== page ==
Was writing a new method to open a custom dialog box I created, and realized that the other method I wrote to open another custom dialog had the same name as the object representing it, but there was no error?
This is what I mean:
Originally the code read:
Dialogs.Accounts.NewLocation LocationEditor = new Dialogs.Accounts.NewLocation(); LocationEditor.ShowDialog();
And after the editor evolved I decided to reuse the same form for creating new locations and editing existing ones, so to make the name of the form match it's purpose I changed it from NewLocation to LocationEditor. Now the code reads:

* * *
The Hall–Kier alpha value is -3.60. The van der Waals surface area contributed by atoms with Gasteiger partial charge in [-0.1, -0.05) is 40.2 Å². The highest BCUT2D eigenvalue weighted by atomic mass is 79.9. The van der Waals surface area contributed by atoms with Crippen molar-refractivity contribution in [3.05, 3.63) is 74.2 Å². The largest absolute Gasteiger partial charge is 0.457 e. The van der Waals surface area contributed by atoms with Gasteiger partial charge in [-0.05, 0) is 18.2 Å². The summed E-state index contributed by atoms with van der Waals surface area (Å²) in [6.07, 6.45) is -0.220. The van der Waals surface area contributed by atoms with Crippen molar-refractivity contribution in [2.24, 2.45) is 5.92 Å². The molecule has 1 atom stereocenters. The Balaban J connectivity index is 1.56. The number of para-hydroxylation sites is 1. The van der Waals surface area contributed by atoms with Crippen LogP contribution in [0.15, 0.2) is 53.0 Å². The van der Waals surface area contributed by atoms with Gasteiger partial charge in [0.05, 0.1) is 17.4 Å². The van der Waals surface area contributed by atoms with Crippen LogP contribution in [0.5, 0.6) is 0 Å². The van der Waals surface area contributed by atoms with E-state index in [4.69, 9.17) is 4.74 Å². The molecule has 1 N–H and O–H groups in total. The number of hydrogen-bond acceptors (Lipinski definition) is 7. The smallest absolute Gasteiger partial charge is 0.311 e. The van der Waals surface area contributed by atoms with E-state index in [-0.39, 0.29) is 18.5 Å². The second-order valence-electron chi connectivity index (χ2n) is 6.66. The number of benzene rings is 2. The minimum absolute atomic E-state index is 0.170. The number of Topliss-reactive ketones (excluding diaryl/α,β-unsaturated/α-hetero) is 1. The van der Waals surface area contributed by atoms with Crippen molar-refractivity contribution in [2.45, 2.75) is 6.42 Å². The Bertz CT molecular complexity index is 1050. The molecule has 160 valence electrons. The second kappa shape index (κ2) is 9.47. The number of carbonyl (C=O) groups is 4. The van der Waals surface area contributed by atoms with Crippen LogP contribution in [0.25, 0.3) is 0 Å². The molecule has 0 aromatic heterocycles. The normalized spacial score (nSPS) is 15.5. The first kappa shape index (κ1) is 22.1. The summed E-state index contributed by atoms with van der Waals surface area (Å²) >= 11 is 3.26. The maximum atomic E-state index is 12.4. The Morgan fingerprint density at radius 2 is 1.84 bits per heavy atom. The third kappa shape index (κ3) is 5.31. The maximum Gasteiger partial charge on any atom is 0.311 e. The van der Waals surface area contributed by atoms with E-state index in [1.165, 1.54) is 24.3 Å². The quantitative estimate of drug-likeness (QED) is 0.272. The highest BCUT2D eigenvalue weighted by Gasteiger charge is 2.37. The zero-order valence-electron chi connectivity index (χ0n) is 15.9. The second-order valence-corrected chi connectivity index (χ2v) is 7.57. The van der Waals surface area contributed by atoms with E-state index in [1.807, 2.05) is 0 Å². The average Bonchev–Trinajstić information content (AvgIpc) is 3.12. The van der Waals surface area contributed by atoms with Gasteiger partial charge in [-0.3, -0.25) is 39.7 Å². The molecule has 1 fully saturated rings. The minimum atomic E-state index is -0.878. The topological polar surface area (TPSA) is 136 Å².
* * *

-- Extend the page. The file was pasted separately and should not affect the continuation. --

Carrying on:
Dialogs.Accounts.LocationEditor LocationEditor = new Dialogs.Accounts.LocationEditor(SelectedLocation, false); LocationEditor.ShowDialog();
There's no error with this? I don't get it, I thought this wasn't allowed? The object's name is LocationEditor and the instance of that object is LocationEditor...same name, same casing...I'm confused, if the method was longer than about 6 lines and the object was used over and over, how would the compiler know what I was talking about, the original object or the instance that already exists? Either way I'm going to change the name of the instance, but I just never caught this until now and just found it odd that it worked.